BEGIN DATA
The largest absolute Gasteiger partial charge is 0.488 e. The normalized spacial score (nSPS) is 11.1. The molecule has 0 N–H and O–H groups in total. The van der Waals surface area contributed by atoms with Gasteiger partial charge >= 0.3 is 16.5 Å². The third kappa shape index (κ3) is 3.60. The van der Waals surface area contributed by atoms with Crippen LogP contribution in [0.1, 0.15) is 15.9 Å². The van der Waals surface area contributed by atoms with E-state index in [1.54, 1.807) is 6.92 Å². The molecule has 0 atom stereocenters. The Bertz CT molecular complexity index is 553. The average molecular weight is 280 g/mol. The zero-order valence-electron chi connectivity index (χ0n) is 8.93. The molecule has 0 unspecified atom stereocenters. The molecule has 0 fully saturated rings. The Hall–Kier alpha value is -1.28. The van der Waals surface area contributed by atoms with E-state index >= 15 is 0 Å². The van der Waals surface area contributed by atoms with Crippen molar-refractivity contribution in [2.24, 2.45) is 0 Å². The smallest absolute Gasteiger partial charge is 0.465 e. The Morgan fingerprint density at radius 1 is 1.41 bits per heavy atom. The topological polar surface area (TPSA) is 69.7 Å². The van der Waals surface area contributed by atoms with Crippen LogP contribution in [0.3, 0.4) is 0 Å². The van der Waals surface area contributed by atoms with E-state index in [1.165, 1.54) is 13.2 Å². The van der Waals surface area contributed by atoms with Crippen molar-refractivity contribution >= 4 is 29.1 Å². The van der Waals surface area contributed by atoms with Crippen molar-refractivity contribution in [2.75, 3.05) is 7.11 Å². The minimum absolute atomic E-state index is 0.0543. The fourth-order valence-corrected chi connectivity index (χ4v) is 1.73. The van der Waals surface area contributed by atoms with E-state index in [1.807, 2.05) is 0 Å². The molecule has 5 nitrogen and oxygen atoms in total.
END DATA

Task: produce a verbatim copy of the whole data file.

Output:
The largest absolute Gasteiger partial charge is 0.488 e. The normalized spacial score (nSPS) is 11.1. The molecule has 0 N–H and O–H groups in total. The van der Waals surface area contributed by atoms with Gasteiger partial charge >= 0.3 is 16.5 Å². The third kappa shape index (κ3) is 3.60. The van der Waals surface area contributed by atoms with Crippen LogP contribution in [0.1, 0.15) is 15.9 Å². The van der Waals surface area contributed by atoms with E-state index in [1.54, 1.807) is 6.92 Å². The molecule has 0 atom stereocenters. The Bertz CT molecular complexity index is 553. The average molecular weight is 280 g/mol. The zero-order valence-electron chi connectivity index (χ0n) is 8.93. The molecule has 0 unspecified atom stereocenters. The molecule has 0 fully saturated rings. The Hall–Kier alpha value is -1.28. The van der Waals surface area contributed by atoms with E-state index >= 15 is 0 Å². The van der Waals surface area contributed by atoms with Crippen molar-refractivity contribution in [2.24, 2.45) is 0 Å². The smallest absolute Gasteiger partial charge is 0.465 e. The Morgan fingerprint density at radius 1 is 1.41 bits per heavy atom. The topological polar surface area (TPSA) is 69.7 Å². The van der Waals surface area contributed by atoms with Crippen LogP contribution in [0.3, 0.4) is 0 Å². The van der Waals surface area contributed by atoms with E-state index in [1.165, 1.54) is 13.2 Å². The van der Waals surface area contributed by atoms with Crippen molar-refractivity contribution >= 4 is 29.1 Å². The van der Waals surface area contributed by atoms with Crippen molar-refractivity contribution in [2.75, 3.05) is 7.11 Å². The minimum absolute atomic E-state index is 0.0543. The fourth-order valence-corrected chi connectivity index (χ4v) is 1.73. The van der Waals surface area contributed by atoms with E-state index in [1.807, 2.05) is 0 Å². The molecule has 5 nitrogen and oxygen atoms in total.